The Milwaukee County Transit System is launching WisGo, a new fare collection system. Starting April 1, 2023, participating bus riders will ride for free after reaching daily, weekly and monthly payment caps. (Courtesy of Milwaukee County Transit System)
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Editor’s note: This story was updated on March 30, 2023 with additional information related to bus fare changes.

Milwaukee County is modernizing its bus fare collection system, aiming to make transit equitable for residents. 

Bus riders can pay for their fares through WisGo, a new fare collection system, starting Saturday, April 1.

Everyone with a plastic WisGo card or the Umo mobile app will ride for free after reaching daily, weekly and monthly caps. Riders currently paying with an M-card have through the end of September to transition to the new system. 

Milwaukee County leaders gathered on Wednesday to announce the launch of WisGo and its partnership with Waukesha County, which is joining the fare collection system. Leaders touted a system that’s equitable for riders and predicted it would help return ridership to pre-pandemic levels. 

“Historically, only those who could afford to pre-purchase discount passes to ride the bus got the best value. But with WisGo, these inequities are being addressed through fare capping. Now, everyone pays the same rates no matter how many times they ride,” County Supervisor Priscilla Coggs-Jones said in a news release. 

Milwaukee County, like public transit systems across Wisconsin, has faced a years-long slide in ridership and revenue that only worsened as remote work options expanded during the pandemic. While Milwaukee County ridership is recovering from the lowest pandemic-era numbers, it’s still lagging behind its earlier status. 

The new fare collection system is powered through the Umo Mobility platform and is used around the world in places such as New York and London.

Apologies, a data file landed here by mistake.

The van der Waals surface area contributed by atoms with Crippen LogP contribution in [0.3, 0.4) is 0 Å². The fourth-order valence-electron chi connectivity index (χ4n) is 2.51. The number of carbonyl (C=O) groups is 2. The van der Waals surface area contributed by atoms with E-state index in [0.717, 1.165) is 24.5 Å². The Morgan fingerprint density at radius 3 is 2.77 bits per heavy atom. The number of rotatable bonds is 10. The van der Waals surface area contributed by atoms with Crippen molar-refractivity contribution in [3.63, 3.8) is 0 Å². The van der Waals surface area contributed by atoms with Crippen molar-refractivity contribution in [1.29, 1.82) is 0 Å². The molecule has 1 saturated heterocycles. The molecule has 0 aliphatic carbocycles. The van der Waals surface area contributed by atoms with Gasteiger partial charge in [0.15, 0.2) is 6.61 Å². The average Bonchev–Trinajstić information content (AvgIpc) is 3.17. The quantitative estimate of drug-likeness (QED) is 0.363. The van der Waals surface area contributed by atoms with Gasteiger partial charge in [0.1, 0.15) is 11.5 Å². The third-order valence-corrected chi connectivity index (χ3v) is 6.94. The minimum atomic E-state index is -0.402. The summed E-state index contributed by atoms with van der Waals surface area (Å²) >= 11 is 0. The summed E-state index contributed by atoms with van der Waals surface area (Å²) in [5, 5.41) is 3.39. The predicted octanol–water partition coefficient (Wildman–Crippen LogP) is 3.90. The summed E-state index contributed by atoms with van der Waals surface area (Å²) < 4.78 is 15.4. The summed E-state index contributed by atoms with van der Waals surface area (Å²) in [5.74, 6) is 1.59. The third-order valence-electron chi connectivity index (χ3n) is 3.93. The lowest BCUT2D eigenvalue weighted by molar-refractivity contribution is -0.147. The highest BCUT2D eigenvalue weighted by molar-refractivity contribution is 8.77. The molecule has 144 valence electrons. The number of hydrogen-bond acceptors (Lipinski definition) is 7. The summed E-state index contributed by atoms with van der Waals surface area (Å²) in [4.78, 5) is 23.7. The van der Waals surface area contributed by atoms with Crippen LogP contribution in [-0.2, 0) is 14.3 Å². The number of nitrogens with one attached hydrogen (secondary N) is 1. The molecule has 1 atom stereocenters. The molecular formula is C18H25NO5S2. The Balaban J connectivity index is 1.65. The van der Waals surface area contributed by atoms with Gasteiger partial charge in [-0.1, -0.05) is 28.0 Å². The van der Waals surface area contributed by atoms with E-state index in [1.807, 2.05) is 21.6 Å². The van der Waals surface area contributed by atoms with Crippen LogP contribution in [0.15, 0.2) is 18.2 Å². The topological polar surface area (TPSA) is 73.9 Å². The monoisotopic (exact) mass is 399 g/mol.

The technology has made transit in those cities easier to navigate as ridership recovers from the pandemic levels, said Bonnie Crawford, Umo’s vice president and general manager.

“People expect technology. We’re used to connecting to technology in all of the ways that we engage in our neighborhoods, whether that’s paying for your coffee or buying your groceries, and this is really that next step for Milwaukee County and the region,” Crawford said. 

Riders can scan their phone or WisGo card on tap-and-go validators onboard buses, which will determine how many times a rider has paid a fare and automatically deduct the lowest amount owed. The validator will also tell riders if their fund balance is low.

Riders will also be able to use WisGo cards and the Umo app on Waukesha Metro Transit buses. Waukesha County is the first to join the regional fare system.

Candace Jelks, a Waukesha Metro Transit driver, stands in front of a Waukesha Metro Transit bus on March 29, 2023, during a press conference in Milwaukee. Beginning April 1, 2023, riders can use WisGo, a new fare collection system, on buses in Waukesha and Milwaukee Counties. (Jonmaesha Beltran/ Wisconsin Watch)

“Transit is something that’s extremely important for a big segment of our population. It gets a lot of people to work; gets them to the doctor; it gets them to the grocery store; and without it, I don’t know how we would really function,” said Waukesha Mayor Shawn Reilly, adding that the two counties aim to make transit efficient.